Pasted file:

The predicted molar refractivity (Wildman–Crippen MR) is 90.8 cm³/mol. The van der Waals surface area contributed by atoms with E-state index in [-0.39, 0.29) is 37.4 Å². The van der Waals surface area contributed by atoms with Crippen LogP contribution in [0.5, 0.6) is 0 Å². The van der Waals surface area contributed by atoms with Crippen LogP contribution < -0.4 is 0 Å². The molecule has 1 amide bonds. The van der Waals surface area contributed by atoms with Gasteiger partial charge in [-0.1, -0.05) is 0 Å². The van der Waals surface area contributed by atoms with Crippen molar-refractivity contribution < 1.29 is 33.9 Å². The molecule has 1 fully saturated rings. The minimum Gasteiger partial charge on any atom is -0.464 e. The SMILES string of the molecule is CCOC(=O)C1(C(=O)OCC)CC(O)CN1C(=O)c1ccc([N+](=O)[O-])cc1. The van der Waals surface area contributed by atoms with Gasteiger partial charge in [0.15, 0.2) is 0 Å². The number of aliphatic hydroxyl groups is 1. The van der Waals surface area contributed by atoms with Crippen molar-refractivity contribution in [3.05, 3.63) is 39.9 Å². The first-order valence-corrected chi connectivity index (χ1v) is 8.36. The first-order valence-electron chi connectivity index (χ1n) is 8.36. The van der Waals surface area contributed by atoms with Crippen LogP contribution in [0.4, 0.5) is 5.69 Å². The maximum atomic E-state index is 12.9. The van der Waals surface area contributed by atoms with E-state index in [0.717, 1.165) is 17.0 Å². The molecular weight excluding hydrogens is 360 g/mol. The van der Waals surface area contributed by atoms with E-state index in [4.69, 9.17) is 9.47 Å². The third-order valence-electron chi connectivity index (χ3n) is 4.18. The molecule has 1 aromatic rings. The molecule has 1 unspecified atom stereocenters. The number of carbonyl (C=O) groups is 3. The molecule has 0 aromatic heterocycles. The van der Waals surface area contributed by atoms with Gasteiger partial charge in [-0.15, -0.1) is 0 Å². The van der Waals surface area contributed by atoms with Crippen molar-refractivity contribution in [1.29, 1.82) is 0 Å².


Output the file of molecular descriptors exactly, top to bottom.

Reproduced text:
The predicted molar refractivity (Wildman–Crippen MR) is 90.8 cm³/mol. The van der Waals surface area contributed by atoms with E-state index in [-0.39, 0.29) is 37.4 Å². The van der Waals surface area contributed by atoms with Crippen LogP contribution in [0.5, 0.6) is 0 Å². The van der Waals surface area contributed by atoms with Crippen LogP contribution < -0.4 is 0 Å². The molecule has 1 amide bonds. The van der Waals surface area contributed by atoms with Gasteiger partial charge in [-0.1, -0.05) is 0 Å². The van der Waals surface area contributed by atoms with Crippen molar-refractivity contribution < 1.29 is 33.9 Å². The molecule has 1 fully saturated rings. The minimum Gasteiger partial charge on any atom is -0.464 e. The SMILES string of the molecule is CCOC(=O)C1(C(=O)OCC)CC(O)CN1C(=O)c1ccc([N+](=O)[O-])cc1. The van der Waals surface area contributed by atoms with Gasteiger partial charge in [0.15, 0.2) is 0 Å². The number of aliphatic hydroxyl groups is 1. The van der Waals surface area contributed by atoms with Crippen molar-refractivity contribution in [3.05, 3.63) is 39.9 Å². The first-order valence-corrected chi connectivity index (χ1v) is 8.36. The first-order valence-electron chi connectivity index (χ1n) is 8.36. The van der Waals surface area contributed by atoms with Crippen LogP contribution in [0.4, 0.5) is 5.69 Å². The maximum atomic E-state index is 12.9. The van der Waals surface area contributed by atoms with E-state index in [0.717, 1.165) is 17.0 Å². The molecular weight excluding hydrogens is 360 g/mol. The van der Waals surface area contributed by atoms with E-state index in [4.69, 9.17) is 9.47 Å². The third-order valence-electron chi connectivity index (χ3n) is 4.18. The molecule has 1 aromatic rings. The molecule has 1 unspecified atom stereocenters. The number of carbonyl (C=O) groups is 3. The molecule has 0 aromatic heterocycles. The van der Waals surface area contributed by atoms with Gasteiger partial charge in [-0.15, -0.1) is 0 Å². The van der Waals surface area contributed by atoms with Crippen molar-refractivity contribution in [1.29, 1.82) is 0 Å².